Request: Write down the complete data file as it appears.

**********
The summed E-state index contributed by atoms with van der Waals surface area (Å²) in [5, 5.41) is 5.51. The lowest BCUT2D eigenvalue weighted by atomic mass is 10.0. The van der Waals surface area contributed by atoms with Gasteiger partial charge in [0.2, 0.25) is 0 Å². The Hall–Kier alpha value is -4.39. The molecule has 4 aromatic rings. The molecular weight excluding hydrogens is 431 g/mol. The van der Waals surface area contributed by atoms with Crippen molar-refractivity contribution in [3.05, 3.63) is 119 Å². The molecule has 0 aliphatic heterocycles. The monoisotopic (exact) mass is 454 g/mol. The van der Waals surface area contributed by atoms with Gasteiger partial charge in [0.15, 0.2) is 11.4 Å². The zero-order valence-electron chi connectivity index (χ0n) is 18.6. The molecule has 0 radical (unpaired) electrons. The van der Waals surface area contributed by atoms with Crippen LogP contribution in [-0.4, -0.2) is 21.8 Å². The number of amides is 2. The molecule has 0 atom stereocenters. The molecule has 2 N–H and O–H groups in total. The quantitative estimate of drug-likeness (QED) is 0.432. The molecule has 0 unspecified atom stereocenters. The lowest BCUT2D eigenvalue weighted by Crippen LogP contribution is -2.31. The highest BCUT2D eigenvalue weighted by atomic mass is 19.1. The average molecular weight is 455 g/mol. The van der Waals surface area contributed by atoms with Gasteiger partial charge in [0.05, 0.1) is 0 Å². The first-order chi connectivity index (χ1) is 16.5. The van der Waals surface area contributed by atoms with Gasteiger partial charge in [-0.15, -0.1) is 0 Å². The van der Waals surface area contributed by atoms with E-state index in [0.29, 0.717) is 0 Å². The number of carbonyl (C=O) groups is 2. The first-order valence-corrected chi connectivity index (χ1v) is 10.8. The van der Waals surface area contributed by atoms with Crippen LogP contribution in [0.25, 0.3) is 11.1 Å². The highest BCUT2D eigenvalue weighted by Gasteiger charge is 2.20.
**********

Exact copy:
The summed E-state index contributed by atoms with van der Waals surface area (Å²) in [5, 5.41) is 5.51. The lowest BCUT2D eigenvalue weighted by atomic mass is 10.0. The van der Waals surface area contributed by atoms with Gasteiger partial charge in [0.2, 0.25) is 0 Å². The Hall–Kier alpha value is -4.39. The molecule has 4 aromatic rings. The molecular weight excluding hydrogens is 431 g/mol. The van der Waals surface area contributed by atoms with Crippen molar-refractivity contribution in [3.05, 3.63) is 119 Å². The molecule has 0 aliphatic heterocycles. The monoisotopic (exact) mass is 454 g/mol. The van der Waals surface area contributed by atoms with Gasteiger partial charge in [0.15, 0.2) is 11.4 Å². The zero-order valence-electron chi connectivity index (χ0n) is 18.6. The molecule has 0 radical (unpaired) electrons. The van der Waals surface area contributed by atoms with Crippen LogP contribution in [-0.4, -0.2) is 21.8 Å². The number of amides is 2. The molecule has 0 atom stereocenters. The molecule has 2 N–H and O–H groups in total. The quantitative estimate of drug-likeness (QED) is 0.432. The molecule has 0 unspecified atom stereocenters. The lowest BCUT2D eigenvalue weighted by Crippen LogP contribution is -2.31. The highest BCUT2D eigenvalue weighted by atomic mass is 19.1. The average molecular weight is 455 g/mol. The van der Waals surface area contributed by atoms with Gasteiger partial charge in [0.05, 0.1) is 0 Å². The first-order chi connectivity index (χ1) is 16.5. The van der Waals surface area contributed by atoms with Gasteiger partial charge in [-0.15, -0.1) is 0 Å². The van der Waals surface area contributed by atoms with E-state index in [0.29, 0.717) is 0 Å². The number of carbonyl (C=O) groups is 2. The first-order valence-corrected chi connectivity index (χ1v) is 10.8. The van der Waals surface area contributed by atoms with Crippen LogP contribution in [0.25, 0.3) is 11.1 Å². The highest BCUT2D eigenvalue weighted by Gasteiger charge is 2.20.